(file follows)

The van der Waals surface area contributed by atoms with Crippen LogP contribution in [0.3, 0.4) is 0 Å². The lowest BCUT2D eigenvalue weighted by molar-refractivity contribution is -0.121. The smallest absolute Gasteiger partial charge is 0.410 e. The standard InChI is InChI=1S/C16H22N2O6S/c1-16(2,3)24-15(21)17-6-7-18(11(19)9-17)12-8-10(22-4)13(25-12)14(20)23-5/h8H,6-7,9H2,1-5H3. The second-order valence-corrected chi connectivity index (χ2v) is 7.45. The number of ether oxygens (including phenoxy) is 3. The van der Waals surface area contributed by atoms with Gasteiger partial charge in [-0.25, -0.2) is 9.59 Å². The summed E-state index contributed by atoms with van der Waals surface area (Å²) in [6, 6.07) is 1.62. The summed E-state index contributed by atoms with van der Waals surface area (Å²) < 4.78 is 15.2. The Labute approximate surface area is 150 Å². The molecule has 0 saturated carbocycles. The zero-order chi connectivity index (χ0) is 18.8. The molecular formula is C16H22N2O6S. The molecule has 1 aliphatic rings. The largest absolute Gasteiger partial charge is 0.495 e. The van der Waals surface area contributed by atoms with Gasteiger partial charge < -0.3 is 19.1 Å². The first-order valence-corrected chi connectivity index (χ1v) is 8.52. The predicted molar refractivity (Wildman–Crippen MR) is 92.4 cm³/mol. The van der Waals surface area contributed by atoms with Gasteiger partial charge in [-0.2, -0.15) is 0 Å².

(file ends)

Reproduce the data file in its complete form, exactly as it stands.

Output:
The van der Waals surface area contributed by atoms with Crippen LogP contribution in [0.3, 0.4) is 0 Å². The lowest BCUT2D eigenvalue weighted by molar-refractivity contribution is -0.121. The smallest absolute Gasteiger partial charge is 0.410 e. The standard InChI is InChI=1S/C16H22N2O6S/c1-16(2,3)24-15(21)17-6-7-18(11(19)9-17)12-8-10(22-4)13(25-12)14(20)23-5/h8H,6-7,9H2,1-5H3. The second-order valence-corrected chi connectivity index (χ2v) is 7.45. The number of ether oxygens (including phenoxy) is 3. The van der Waals surface area contributed by atoms with Gasteiger partial charge in [-0.25, -0.2) is 9.59 Å². The summed E-state index contributed by atoms with van der Waals surface area (Å²) in [6, 6.07) is 1.62. The summed E-state index contributed by atoms with van der Waals surface area (Å²) < 4.78 is 15.2. The Labute approximate surface area is 150 Å². The molecule has 0 saturated carbocycles. The zero-order chi connectivity index (χ0) is 18.8. The molecular formula is C16H22N2O6S. The molecule has 1 aliphatic rings. The largest absolute Gasteiger partial charge is 0.495 e. The van der Waals surface area contributed by atoms with Gasteiger partial charge < -0.3 is 19.1 Å². The first-order valence-corrected chi connectivity index (χ1v) is 8.52. The predicted molar refractivity (Wildman–Crippen MR) is 92.4 cm³/mol. The van der Waals surface area contributed by atoms with Gasteiger partial charge in [-0.2, -0.15) is 0 Å².